" Muckleworth then hurried me off on a canvassing expedition. We were to call on Mr. Juice, the dissenting minister. It was rather a forlorn hope ; but Apwood declared that a little stroking down and caressing would do wonders. Mr. Sriltmarsh, my good vicar, protested against canvassing a dissenter, and remained in the carriage outside. Mr. Juice's maid-stared wildly at the spectacle of a carriage and-four, with no end of blue ribbons in the horse's heads, drawn up in front of her master's quiet suburban villa. After some delay we were admitted. Mr. Juice had put on his best Sunday coat, and largest white neck-tie. He sat in an arm-chair, with the light
• Herbert Chauncey ; a man more sinned against than sinning. By Sir Arthur Hallam Elton, Bart., Author of "Below the Surface." In three volumes. Pub- lished by Smith. Elder, and Co. Scarsdale • or Life on the Lancashire and Yorkshire Border Thirty Years Ago. In three volumes. Published by Smith, Elder, and CO.
falling very effectiv ly upon the bump of veneration at the top of his bald head, one leg croaied over the other, and his countenance serious, but placid --just as our biehops sit when expecting a visitor who requires to be gently =abed.
" We made/our approaches cautiously ; first praising his garden, then his house, then/his study. Folliott went so far as to hazard a compliment to the good looks of the maid-servant, but we kicked him under the table, and he paused. The state of religion in Stoke was next touched upon, and finally the success of Mr. Juiee's ministerial labours.
"His countenance lost its sternness at the end of the first three minutes, and became mildly compassionate ; then passed into the blandly- cordial ; and finally into the soberly-jocose and familiar. Rising from his arm-chair, Mr. Juice showed us the theological works in his bookcase, par- ticularly a handsome edition of Hooker; the prints in his portfolio ; espe- cially a striking likeness of Bishop Horsley : a collection of dried caterpil- lars in various attitudes of torture ; and a bed of pinks in the little flower- gardenin front of his house. As we were going—not a word had been said on the real object of our visit—Mr. Juice drew me back into the.study, and softly rubbing his hands together, said :- "' I presume, Mr. Chauncey, you will vote for the total abolition of church-rates?'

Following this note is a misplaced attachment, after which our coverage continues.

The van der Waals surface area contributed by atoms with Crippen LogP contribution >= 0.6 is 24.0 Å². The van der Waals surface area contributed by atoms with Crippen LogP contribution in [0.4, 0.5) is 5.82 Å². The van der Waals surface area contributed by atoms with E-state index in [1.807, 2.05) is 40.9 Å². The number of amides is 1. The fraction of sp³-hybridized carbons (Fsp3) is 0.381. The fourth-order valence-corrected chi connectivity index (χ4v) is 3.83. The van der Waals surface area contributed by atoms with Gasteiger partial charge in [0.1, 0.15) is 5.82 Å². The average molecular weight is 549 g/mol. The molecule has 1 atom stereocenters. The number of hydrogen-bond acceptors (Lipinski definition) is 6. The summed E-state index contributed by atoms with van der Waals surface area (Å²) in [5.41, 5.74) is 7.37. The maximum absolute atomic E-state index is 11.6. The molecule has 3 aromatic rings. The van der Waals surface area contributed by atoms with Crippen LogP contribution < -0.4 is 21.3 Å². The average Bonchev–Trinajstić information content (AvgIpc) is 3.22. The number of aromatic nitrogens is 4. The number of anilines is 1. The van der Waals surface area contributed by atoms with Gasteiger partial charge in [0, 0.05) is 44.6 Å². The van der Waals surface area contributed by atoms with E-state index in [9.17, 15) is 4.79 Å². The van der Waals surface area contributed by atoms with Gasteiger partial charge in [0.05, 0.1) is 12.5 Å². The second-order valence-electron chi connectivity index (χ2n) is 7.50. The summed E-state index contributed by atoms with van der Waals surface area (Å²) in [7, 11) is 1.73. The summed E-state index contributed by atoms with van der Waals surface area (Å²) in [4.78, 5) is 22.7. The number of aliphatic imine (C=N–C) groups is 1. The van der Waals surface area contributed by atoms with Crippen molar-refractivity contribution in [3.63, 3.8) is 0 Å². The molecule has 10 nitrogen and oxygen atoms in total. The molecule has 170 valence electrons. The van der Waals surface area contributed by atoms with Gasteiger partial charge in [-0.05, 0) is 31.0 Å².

"I reddened, and stammered a confession, that as a genuine Tory, I must standup defence of the Church.
ci, well ; you will give the subject your attention at all events, and perhaps you will read this little work, issued by the Church -Annihilator Society.' You will find it very good. And how about ejecting the bishops from the House of Lords, Mr. Chauncey ? Many of my dear brethren are warm on that point.
"I again reddened, and was afraid I could not support a bill for that pur- pose.
" 'Ah, well! You will think of it, I hope. I am pleased to have had the honour of being introduced fo you, and I think if I vote at all I shall give you a plumper.' "We shook hands warmly, and drove off in triumph. But a few days after, I discovered a fact that considerably damped my gratification. 3ty friend, Mr. Juice, did not happen to have a vote for the county.
"Then we visited a small yeoman living in S. small farm-house with a small field attached to it. This man kept us two hours before he would pro- mise his vote, and, after all, we were not sure of him. " Dwon't ye knew, Squire Chauncey, I be a freeholder, and father afore me ? Aye, aye, and 1'11 niver gee my vote wr my eyes shut ! Be- gummera, I oodn't, if the finest gentleman in England axed me. Na, I oodn't, Mr. Apwood. It's nonsical to 'spect it. I tell thee I oodn't. Now do ye, Squire 'Chauncey, come nist the fire, and tell I summat more. Dwon't be 'frunted, Squire Chauncey, dwon't be 'fronted. But I be a free- holder, and father war too, and gramfer afore us ; which all dree on us voted blue, but we all O's knawed why fust. Ees, all o's. Come, squire, I bag your pardon, but oon't ye take drop cider ? Do ye now, and tell I sum- mut more o' politics. Do ye now !'